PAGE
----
New Zealand - Trout Hunting
Posted on 24 November 2016
New Zealand is where we come to realize our dreams; dreams of a place we all think only exist in movies.
Barry, Jason and I spent our first week on the North Island. Fishing was one of the main reasons three of us came to this gorgeous country for. We were advised to go for Tongariro River near Turangi instead of the famous Lake Taupo, which we all agreed was too big for us to cover any ground at all. The only drawback, at least for me, was that it was a fly-fishing only area, which meant that my spinning rods and reels shouldn’t wander off anywhere near the rocky banks.
We decided to go for it anyway as Jase and Baz got the skills for fly fishing; amateur, but skillful still! We headed to a local fly fishing tackle store to rent some waders and waterproof boots. We talked to a couple of nice blokes there and got some guidance on trout fishing, buying licenses and whatnot. They were friendly and more than happy to give us what we needed for the best prices along with some valuable advices we so needed.
This would be our first time fishing for trout, and fishing in New Zealand for that matter. We learnt that New Zealand fishing scene had more rules and regulations than we thought possible. Coming from Australia, the amount of rules Kiwi fishermen had to take in proved to be quite overwhelming to us all. We decided to go for it nonetheless. “We’re here now and nothing is going to stop us from getting our first trout” or at least that was what we thought.
The serene and picturesque of Tongariro River was simply mind-blowing. “It’s love at first sight” we shared the same observation. Should we even start fishing or should we just sit down on our asses all day, taking it all in before having to leave behind this stunning piece of heaven on earth the day after?
There were a couple of rapids here and there where water rushed downstream over rocky terrain, creating constant peaceful sound. Rocks, in all sizes and shapes, scattered everywhere. Treading through this rough stretch of land wasn’t so pleasant. Baz said he dreaded it a tad as his left foot had lost its feeling more than 36 years ago when he had a surgery done on his spinal cord. “I don’t complain”, he said nonetheless, “as I was lucky enough not to end up in a wheelchair like my doctor said I could have 6 months prior to then”. He was happy to be among such a beautiful place.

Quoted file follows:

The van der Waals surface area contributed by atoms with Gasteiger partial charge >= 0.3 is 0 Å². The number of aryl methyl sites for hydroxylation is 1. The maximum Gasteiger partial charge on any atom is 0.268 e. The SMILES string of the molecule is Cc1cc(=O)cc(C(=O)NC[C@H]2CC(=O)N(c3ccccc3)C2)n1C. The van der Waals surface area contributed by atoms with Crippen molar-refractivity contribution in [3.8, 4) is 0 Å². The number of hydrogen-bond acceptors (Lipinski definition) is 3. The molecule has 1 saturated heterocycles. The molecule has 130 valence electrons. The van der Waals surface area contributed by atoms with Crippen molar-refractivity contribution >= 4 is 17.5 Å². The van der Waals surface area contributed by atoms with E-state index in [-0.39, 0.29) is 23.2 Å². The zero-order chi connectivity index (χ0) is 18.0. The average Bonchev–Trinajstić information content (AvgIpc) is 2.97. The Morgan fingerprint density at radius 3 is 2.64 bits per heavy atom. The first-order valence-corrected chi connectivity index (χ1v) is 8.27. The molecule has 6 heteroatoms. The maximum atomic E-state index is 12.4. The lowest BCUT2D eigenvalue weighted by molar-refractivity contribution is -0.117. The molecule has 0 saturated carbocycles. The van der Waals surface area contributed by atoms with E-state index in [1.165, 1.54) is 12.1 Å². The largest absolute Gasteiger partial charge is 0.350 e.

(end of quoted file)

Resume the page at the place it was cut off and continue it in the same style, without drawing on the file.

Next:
I just can’t be bored, being among this peaceful place.
After half an hour, my buddies started casting, hoping they were lucky enough to get on some trout. We could see them wandering about in the stream through the clearest of water. There were 6 or 7 of them trying hard to swim against the water stream. I wasn’t sure if they were struggling, or whether that was solely a method of hunting; waiting for food to flow by and snatching it, quick and easy meal!
I was never that into fly fishing and didn’t spend much time doing research on trout fishing. Jase, on the other hand, read a great deal about this specific sport. He wanted his first trout so badly. He’s mastered using spinning gear, in my opinion. But fly fishing hasn’t always been his forte. Yet the idea of catching his first rainbow trout by the classic fly fishing way motivated him to constantly give it his best. He lifted a random rock that was partly submerged to see what sort of food available in the stream. There were a few little grubs crawling about that crept me out and disinterested me straight away. He then picked out a fly that resembled these creatures and got down to business.
Boy what I wouldn’t trade for Jase’s patience! I was entirely worn out not long after having dragged myself through the cold water and layers of rocks underneath. Yet he went on and on, with a pack and a net on his back, covering a good 500 meter, casting at the same time. Now that I recall about that trip, I can’t remember seeing Jase sit down once for a break. If he wasn’t in the water eagerly casting, he would be trying to go through his fly boxes for some other options that he thought would offer him more chances of getting his first trout.
It came as no surprise to us that Jase finally got his first trout. Sitting 200m away from where he was when he hooked up, I could hear him yell out “I’m on!”